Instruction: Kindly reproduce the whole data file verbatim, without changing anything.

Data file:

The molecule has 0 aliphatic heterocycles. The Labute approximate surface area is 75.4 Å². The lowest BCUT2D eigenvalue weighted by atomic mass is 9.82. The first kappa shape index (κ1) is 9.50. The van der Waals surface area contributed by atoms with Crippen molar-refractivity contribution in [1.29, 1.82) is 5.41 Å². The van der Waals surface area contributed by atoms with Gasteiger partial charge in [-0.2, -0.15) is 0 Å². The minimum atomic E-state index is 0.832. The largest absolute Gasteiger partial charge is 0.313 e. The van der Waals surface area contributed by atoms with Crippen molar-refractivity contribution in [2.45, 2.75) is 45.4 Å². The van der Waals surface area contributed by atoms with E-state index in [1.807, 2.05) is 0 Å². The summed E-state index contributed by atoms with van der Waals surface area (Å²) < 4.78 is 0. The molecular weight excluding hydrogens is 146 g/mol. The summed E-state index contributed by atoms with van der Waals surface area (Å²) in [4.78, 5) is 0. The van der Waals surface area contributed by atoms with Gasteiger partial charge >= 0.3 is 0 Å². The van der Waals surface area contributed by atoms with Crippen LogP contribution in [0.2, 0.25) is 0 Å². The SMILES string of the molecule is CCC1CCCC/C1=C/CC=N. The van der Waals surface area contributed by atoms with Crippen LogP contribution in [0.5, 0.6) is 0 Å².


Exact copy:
The molecule has 0 aliphatic heterocycles. The Labute approximate surface area is 75.4 Å². The lowest BCUT2D eigenvalue weighted by atomic mass is 9.82. The first kappa shape index (κ1) is 9.50. The van der Waals surface area contributed by atoms with Crippen molar-refractivity contribution in [1.29, 1.82) is 5.41 Å². The van der Waals surface area contributed by atoms with Gasteiger partial charge in [-0.2, -0.15) is 0 Å². The minimum atomic E-state index is 0.832. The largest absolute Gasteiger partial charge is 0.313 e. The van der Waals surface area contributed by atoms with Crippen molar-refractivity contribution in [2.45, 2.75) is 45.4 Å². The van der Waals surface area contributed by atoms with E-state index in [1.807, 2.05) is 0 Å². The summed E-state index contributed by atoms with van der Waals surface area (Å²) < 4.78 is 0. The molecular weight excluding hydrogens is 146 g/mol. The summed E-state index contributed by atoms with van der Waals surface area (Å²) in [4.78, 5) is 0. The van der Waals surface area contributed by atoms with Gasteiger partial charge >= 0.3 is 0 Å². The van der Waals surface area contributed by atoms with Crippen LogP contribution in [0.2, 0.25) is 0 Å². The SMILES string of the molecule is CCC1CCCC/C1=C/CC=N. The van der Waals surface area contributed by atoms with Crippen LogP contribution in [0.5, 0.6) is 0 Å².